Characteristics of the 2587 eligible participants (1973 with flow velocity data) from the Framingham Offspring cohort (53% women, mean age 61±10 years old), categorized by season, are presented in Table 1. The vascular measurements were made between 8:00 AM and 1 PM and the mean time of study did not vary according to season (P=0.55). In winter, participants had higher systolic and diastolic blood pressures (unadjusted). Participants examined during winter and spring were younger than those examined in summer and fall; clinic schedulers report that elderly participants were more likely to avoid winter appointments because of inclement weather. As expected, season correlated with outdoor (r=0.75; p<0.0001) and room (r=0.56; p<0.0001) temperatures, and outdoor and room temperatures correlated with each other (r=0.54; p<0.0001).
The brachial measures varied by season and temperature (Table 2). The overall model R2 values for each brachial artery measurement were nearly identical whether adjusted for season, outdoor temperature quartile, or room temperature category [R2 0.57 (season) to 0.58 (room and outdoor temperature), 0.18, 0.22, 0.16, and 0.31 for brachial artery diameter, FMD%, FMD% adjusted for brachial artery diameter, baseline flow velocity, and hyperemic flow velocity, respectively, for models adjusted by season, outdoor temperature, and room temperature]. The large R2 for brachial artery diameter was largely attributable to expected sex differences in brachial artery diameter (partial R2=0.32). As shown in Table 2A, except for hyperemic flow, the brachial variables varied by season; FMD% and baseline flow velocity were lowest during winter (18% and 17% lower than during summer, respectively). Outdoor temperature also was associated with FMD% and baseline flow velocity (Table 2B). FMD% was lowest in the coldest (15% lower in the coldest compared to the warmest quartile) and baseline flow velocity was highest in the warmest quartile of outdoor temperature. Table 2C displays that baseline and hyperemic flow velocity were related to room temperature category; baseline and hyperemic flow velocity were lowest at the coolest room temperature (20-24°C).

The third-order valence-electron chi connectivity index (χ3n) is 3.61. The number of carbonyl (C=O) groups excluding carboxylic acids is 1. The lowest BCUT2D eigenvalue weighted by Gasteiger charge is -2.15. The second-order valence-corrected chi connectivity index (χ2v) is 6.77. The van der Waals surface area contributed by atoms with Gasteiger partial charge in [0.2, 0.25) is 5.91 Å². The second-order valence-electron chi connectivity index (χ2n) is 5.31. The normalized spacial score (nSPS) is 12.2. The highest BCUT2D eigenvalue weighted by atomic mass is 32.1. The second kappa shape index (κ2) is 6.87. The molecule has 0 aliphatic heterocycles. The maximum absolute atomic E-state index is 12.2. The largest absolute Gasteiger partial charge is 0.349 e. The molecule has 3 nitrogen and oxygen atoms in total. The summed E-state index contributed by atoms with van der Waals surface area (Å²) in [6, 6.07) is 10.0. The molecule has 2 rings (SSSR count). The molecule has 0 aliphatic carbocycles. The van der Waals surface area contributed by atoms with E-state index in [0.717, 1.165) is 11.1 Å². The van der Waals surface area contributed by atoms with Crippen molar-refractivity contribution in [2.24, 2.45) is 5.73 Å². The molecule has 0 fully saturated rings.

To investigate the relative importance of season and temperature as correlates of vascular function, we forced in clinical covariates and conducted stepwise models allowing selection between the season and the 2 temperatures (Table 3). Baseline diameter and FMD% were both associated with season (changes in R2 of 0.002 and 0.003, respectively, between the covariate adjusted and the covariate + season model). All 3 components (season and both temperatures) were retained in the model as correlates of baseline flow velocity (change in R2 of 0.033 between the covariate-adjusted, and season and temperatures adjusted). Room temperature entered the baseline flow velocity model first with a partial R2 of 0.02 followed by season and outdoor temperature (partial R2 of 0.01 and 0.004, respectively). Both outdoor and room temperature were retained in the model for hyperemic flow velocity (change in R2 of 0.006; partial R2 of 0.003 for both outdoor and room temperature). The amount of variability in FMD% explained by season (0.003), outdoor temperature (0.003), and indoor temperature (0.001) was smaller than some of the predictors of FMD% including age (partial R2 0.025 to 0.026), systolic blood pressure (partial R2 0.035 to 0.036), female sex (partial R2 0.007) for the separate multivariable models for season, outdoor temperature quartile, and indoor temperature category.